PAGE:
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The revival of Lei Jun's Punk Rock Noodle shop

Punk legend Lei Jun's widow and partner team up to carry on his legacy

In a shop just off Gulou Dong Dajie, in a dusty courtyard opposite one of the hood’s nicer cat cafes, Punk Rock Noodles' co-owner Ma Yue turns to an empty wall. ‘And over there, we’re going to put a picture of our dog eating noodles.’


With her tattooed biceps and long, wavy hair, the late-thirties Ma is the picture of a mature punk rock beauty – exactly the kind of lady you’d hope to see in a hip Gulou bar, but rarely do. There’s a good reason for that: ‘I’m in every day,’ she tells me in between calling directions to the man with the drill. ‘I’m trying to keep busy – otherwise I’ll just stay at home and sleep, and cry.’


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Punk Rock Noodles was never supposed to be Ma’s project, but it fell into her lap when her husband Lei Jun, most famous as the leader of skinhead Oi! band Misandao, died suddenly on May 6 from a heart attack. It was just weeks before he and his partner Jimi Sides were slated to open their new venture, a place that took the concept of Lei’s old establishment, Noodle In, and spun it off into a more hip, Western-friendly bar and eatery.


‘We were already like three months into it,’ says Sides, shaking his head. He’s seated at one of the tables, a plate of untouched ramen-coated fried chicken – one of their new offerings – sitting in front of him. ‘A lot of stuff had been figured out.’


The partners made for a strange pair – Lei Jun, a legendary figure in China’s punk scene who became the face of Oi! skinhead culture and created the Beijing Punk Festival; Sides, a lanky Minnesotan with a restless energy, who for years has used his design skills for a range of projects, including the opening of restaurant-bar, 4corners, and the recently shuttered sandwich shop, The Corner Melt.


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The two first met in the spring of 2014, back when Sides was still running The Corner Melt. That evening, he was waiting on the stoop for a delivery when he saw Lei Jun and Ma Yue strolling down the hutong. ‘Right away, I’m like, who the hell is this guy? He’s got the braces on and the checkered shirt and the Doc Martens and the tattoos. You could tell he had a story.’ They stopped and chatted, and Lei invited Sides to Noodle In, a homey, Chinese-Western fusion bistro near Nanluoguxiang.


‘I just started going there every single day. The way he saw the world, it really bridged a gap between me and Chinese people that I was really like “wow”. The insights he had into life and people here, we just really clicked on that. We were friends.’


And so when Corner Melt closed, Sides approached Lei about taking over Noodle In in the evenings to serve up munchies for Gulou’s late-night carousers. Around the same time, Noodle In’s rent shot up drastically – an unsustainable amount for a spot that barely broke even – and the pair decided to join forces and start up a whole new place.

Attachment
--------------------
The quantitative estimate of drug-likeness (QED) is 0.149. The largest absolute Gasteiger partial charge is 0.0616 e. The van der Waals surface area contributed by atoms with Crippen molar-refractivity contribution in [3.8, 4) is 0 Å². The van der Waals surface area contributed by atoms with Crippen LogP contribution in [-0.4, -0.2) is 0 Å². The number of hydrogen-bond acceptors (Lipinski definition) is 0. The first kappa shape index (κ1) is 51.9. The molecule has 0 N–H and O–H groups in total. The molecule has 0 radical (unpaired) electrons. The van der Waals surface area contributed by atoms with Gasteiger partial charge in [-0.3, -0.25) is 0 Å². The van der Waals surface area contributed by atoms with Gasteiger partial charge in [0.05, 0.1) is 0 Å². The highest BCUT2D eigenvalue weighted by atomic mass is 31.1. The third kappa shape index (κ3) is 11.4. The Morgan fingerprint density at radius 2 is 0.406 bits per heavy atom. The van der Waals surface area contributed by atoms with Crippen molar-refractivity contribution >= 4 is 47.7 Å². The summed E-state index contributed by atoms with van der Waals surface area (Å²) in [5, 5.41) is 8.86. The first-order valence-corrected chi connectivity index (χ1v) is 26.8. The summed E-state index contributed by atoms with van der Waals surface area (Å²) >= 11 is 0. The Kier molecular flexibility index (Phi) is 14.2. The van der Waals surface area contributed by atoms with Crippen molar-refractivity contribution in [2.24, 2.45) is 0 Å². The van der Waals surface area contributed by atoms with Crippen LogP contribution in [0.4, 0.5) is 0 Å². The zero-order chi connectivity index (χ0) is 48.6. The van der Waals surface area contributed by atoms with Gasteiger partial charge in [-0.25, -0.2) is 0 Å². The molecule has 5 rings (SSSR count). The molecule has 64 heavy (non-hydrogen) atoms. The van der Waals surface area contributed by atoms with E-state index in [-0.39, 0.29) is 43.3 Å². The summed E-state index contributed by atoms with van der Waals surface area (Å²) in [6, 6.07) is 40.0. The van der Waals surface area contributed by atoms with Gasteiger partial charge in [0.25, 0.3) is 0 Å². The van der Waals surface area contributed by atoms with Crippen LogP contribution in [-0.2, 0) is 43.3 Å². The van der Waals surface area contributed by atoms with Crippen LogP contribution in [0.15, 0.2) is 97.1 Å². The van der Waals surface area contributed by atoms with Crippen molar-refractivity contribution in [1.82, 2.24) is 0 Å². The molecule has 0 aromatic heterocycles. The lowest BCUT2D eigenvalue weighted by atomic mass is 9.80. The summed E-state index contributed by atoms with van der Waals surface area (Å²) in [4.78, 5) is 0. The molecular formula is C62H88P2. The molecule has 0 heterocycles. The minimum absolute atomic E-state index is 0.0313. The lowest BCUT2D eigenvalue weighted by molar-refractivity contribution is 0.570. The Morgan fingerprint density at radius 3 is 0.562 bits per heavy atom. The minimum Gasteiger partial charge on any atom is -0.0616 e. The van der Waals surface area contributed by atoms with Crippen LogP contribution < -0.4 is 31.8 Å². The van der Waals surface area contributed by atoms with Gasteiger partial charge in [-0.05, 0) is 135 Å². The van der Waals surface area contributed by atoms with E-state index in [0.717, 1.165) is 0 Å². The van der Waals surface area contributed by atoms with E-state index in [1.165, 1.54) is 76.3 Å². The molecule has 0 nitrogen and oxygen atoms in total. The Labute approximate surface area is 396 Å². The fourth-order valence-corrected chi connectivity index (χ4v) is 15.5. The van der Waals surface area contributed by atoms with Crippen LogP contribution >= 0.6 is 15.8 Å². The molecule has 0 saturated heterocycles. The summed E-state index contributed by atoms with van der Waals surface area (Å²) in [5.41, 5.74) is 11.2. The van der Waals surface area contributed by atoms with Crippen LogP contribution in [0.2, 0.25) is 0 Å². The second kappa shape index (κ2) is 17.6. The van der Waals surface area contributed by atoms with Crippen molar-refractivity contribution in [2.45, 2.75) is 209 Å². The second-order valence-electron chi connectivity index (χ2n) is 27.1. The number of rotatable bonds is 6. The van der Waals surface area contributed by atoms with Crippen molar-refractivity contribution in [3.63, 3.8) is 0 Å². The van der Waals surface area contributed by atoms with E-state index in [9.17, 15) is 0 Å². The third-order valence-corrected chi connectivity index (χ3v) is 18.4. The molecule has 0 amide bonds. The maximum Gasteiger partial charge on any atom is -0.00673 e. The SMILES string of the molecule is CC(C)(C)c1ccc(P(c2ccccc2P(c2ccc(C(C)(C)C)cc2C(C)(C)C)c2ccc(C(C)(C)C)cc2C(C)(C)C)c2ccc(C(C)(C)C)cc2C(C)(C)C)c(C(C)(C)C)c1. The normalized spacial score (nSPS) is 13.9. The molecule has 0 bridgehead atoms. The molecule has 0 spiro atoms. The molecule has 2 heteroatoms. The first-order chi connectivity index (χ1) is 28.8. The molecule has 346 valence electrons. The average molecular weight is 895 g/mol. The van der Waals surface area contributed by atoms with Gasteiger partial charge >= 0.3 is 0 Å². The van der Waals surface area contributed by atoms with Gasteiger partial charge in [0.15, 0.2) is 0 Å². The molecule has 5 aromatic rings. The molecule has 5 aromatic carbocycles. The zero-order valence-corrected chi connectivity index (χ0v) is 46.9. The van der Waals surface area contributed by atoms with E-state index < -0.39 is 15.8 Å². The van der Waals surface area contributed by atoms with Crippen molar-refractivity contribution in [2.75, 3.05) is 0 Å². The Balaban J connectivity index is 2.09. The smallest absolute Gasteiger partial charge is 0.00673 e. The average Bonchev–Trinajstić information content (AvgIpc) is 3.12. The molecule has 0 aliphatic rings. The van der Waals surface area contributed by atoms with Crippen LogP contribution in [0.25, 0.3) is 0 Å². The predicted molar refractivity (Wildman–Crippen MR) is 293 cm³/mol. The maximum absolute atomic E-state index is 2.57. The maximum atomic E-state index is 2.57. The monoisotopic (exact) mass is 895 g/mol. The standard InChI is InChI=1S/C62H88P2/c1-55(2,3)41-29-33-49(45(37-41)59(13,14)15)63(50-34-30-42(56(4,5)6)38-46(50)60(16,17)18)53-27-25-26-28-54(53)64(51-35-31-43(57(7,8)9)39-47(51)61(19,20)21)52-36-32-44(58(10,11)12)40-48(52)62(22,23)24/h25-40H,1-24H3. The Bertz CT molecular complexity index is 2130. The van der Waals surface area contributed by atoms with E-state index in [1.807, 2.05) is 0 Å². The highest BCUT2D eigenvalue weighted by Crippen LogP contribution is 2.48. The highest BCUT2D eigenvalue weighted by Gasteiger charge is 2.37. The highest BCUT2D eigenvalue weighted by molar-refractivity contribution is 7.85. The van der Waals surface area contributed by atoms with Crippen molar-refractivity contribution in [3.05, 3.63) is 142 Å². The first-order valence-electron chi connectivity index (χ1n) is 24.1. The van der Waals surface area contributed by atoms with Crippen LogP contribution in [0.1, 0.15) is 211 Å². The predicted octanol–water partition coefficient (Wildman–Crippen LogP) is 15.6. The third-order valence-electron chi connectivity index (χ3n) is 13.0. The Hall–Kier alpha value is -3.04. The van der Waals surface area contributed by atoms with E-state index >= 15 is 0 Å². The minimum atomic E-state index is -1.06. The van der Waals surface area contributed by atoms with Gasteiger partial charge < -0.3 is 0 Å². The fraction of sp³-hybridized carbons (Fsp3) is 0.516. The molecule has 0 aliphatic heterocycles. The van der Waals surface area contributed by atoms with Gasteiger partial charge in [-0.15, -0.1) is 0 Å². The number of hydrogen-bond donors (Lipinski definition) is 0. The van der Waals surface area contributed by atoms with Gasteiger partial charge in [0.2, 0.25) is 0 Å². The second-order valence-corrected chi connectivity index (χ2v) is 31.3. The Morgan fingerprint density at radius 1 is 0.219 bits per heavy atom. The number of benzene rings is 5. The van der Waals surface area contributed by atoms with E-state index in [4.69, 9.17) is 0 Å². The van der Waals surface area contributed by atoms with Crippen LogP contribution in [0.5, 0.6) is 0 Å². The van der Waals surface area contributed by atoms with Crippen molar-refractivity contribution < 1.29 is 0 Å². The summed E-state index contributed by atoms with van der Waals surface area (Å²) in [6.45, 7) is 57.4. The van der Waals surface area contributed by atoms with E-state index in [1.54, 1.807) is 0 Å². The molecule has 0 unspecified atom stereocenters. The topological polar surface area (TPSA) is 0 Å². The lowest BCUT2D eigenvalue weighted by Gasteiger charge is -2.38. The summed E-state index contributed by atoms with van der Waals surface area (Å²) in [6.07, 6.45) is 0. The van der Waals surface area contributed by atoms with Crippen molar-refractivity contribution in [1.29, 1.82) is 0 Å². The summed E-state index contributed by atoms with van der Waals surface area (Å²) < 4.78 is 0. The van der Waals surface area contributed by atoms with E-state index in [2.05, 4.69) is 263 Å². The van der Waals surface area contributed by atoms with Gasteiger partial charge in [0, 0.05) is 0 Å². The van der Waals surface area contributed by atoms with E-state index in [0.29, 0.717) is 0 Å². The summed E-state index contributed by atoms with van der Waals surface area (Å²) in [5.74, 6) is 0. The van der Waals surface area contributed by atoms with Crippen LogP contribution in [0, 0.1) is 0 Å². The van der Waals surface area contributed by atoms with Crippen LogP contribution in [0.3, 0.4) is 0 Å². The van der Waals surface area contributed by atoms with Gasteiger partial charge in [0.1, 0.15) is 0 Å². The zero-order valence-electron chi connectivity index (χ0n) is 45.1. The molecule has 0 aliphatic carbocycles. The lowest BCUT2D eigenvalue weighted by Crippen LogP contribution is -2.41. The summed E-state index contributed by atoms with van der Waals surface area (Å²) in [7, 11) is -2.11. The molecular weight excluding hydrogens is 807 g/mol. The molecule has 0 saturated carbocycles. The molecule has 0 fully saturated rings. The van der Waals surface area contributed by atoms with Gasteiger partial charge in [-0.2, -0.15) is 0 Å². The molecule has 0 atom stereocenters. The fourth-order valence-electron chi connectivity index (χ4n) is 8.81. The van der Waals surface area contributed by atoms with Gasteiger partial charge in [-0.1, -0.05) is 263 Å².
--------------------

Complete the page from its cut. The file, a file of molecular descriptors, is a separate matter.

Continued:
For Lei, it represented a shot at reclaiming his life. ‘He just wanted time,’ says Sides. ‘After three years working six days a week, you don’t want to be there every day. You want to have a life again.’


The two quickly found a space just a few hutongs down from Noodle In, and Sides designed a slick interior that combined the clean lines of a hip Sanlitun bar with the punk rock personality of its kitsch-filled predecessor.


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What Lei brought to the table, meanwhile, was an unrivalled sense of hospitality, as evidenced by the dinner he hosted for Sides’ family the night before he died.


‘My mom was in town with family, and Lei Jun was really adamant that they had to have their first meal at his restaurant,’ Sides remembers. ‘He insisted and planned out this menu and bought a bottle of champagne. It was the cutest thing ever. Lei Jun said to each one of them, “Now we’ve eaten together, now we’re family.”’


Later that night, Lei died from a heart attack. The shock was almost palpable; Lei was not yet 40. It wasn’t until ten days later, at a hotpot meal following the funeral, that the subject of Punk Rock Noodles came up. Ma Yue broached the subject, telling Sides that she still wanted to move forward if he did.


The way forward would prove rocky; with Ma as his new partner, every decision needed to be re-thought, and the two started to butt heads on everything from food to decor. In the end, they came to an understanding – for the first few months at least, Sides would forge ahead as he and Lei had originally planned. They were, after all, a month late in opening.


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Since then, things have been rolling along more smoothly between Ma – Lei Jun’s widow, and the love of his life from the time they were children – and Sides, a foreigner who in less than a year gained his trust to become a partner and friend.


It’s an uneasy connection, forged in tragedy and loss, that nevertheless is the basis of what will be Lei Jun’s living memory. ‘I told her, you can trust me – I will not let you down, I will never let Lei Jun down,’ says Sides. ‘Because I realised that even though Lei Jun is dead, the promise I made him is not f**king dead, and it’s not going to die. And I think me saying that to her kind of made her realise that she has to trust me; that that’s the only way it can work.’


Punk Rock Noodles 25 Donggong Jie, off Gulou Dajie, Dongcheng district.

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